Cardiologist Ray Johnson didn't seem fazed that his patient in the cardiac catheterization lab had suddenly piped up.
"Doctor, I have a pain in my chest," he said.
"It will go away," Dr. Johnson replied, never taking his eyes off the screen where he was noting the progress of a wire through the man's body.
But seconds later, the man's heart went awry. Jackie Woestman yelled "Clear," and brought him back by touching a computer screen. Dr. Johnson never took his eyes off the screen. He worked past the problem and quickly finished. The patient didn't live, however. The patient never lived.
The cardiac catheterization lab simulator sits inside a special bus that tours the country teaching cardiologists the finer points of using Boston Scientific's FilterWire clot protection system. The simulator stopped Friday at University Hospital. It is part of a trend of using simulated patients that some predicted would one day become standard for medical education.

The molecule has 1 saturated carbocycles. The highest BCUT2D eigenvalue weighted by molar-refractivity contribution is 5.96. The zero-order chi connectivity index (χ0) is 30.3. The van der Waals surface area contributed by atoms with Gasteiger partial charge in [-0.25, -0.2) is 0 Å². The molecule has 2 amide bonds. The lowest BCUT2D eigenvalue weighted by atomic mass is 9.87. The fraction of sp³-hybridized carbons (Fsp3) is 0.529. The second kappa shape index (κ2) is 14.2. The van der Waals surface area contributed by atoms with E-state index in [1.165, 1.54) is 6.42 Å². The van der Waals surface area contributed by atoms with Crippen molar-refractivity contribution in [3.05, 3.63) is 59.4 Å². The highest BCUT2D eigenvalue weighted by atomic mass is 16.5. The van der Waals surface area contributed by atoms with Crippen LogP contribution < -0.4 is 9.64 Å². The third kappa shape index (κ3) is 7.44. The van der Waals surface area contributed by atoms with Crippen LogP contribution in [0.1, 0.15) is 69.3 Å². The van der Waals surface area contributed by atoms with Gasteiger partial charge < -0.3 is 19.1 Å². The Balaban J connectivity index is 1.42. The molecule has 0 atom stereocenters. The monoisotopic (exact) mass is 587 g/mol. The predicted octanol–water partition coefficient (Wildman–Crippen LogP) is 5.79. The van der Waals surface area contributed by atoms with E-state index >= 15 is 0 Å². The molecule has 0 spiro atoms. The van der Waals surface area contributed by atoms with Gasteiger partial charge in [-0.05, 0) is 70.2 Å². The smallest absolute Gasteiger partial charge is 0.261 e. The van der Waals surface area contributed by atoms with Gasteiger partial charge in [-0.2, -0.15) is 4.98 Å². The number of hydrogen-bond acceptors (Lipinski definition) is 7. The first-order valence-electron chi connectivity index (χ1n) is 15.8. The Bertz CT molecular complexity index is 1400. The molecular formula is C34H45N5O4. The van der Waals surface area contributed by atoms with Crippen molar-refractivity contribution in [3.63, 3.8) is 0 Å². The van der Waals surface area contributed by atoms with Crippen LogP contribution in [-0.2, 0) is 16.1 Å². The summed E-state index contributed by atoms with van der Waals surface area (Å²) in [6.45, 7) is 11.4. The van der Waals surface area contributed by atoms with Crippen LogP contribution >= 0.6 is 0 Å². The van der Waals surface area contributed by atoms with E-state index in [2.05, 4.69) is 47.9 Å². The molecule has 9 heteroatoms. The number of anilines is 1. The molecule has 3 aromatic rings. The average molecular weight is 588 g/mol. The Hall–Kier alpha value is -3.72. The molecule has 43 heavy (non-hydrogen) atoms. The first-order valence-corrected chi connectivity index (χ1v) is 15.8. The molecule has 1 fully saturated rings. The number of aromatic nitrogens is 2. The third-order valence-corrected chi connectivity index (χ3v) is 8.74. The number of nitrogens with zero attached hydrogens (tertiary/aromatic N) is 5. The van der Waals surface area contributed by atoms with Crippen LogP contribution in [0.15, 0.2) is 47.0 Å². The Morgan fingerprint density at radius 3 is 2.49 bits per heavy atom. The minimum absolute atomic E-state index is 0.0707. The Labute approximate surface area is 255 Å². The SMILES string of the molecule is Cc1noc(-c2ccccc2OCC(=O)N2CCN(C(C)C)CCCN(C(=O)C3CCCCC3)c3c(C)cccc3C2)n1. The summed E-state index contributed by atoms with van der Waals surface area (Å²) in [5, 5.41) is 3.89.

The FilterWire, which catches debris and still allows blood flow, was approved by the Food and Drug Administration a year ago. The simulator gives doctors a chance to refine their technique and gives those new to the technology a comfortable place to try it, said clinical nurse specialist Marie Maguire of Medical Simulation Corp.
"It gives them tips and tricks, and if they encounter issues using it on a patient then they've actually had some hands-on experience," she said.
The scenario Dr. Johnson encountered is programmed so that problems ensue, Ms. Maguire said. The physician gains valuable experience with no one's life in danger, said Ms. Woestman, a systems specialist.
"The patient's still plastic. It is going to be OK at the end," she said.
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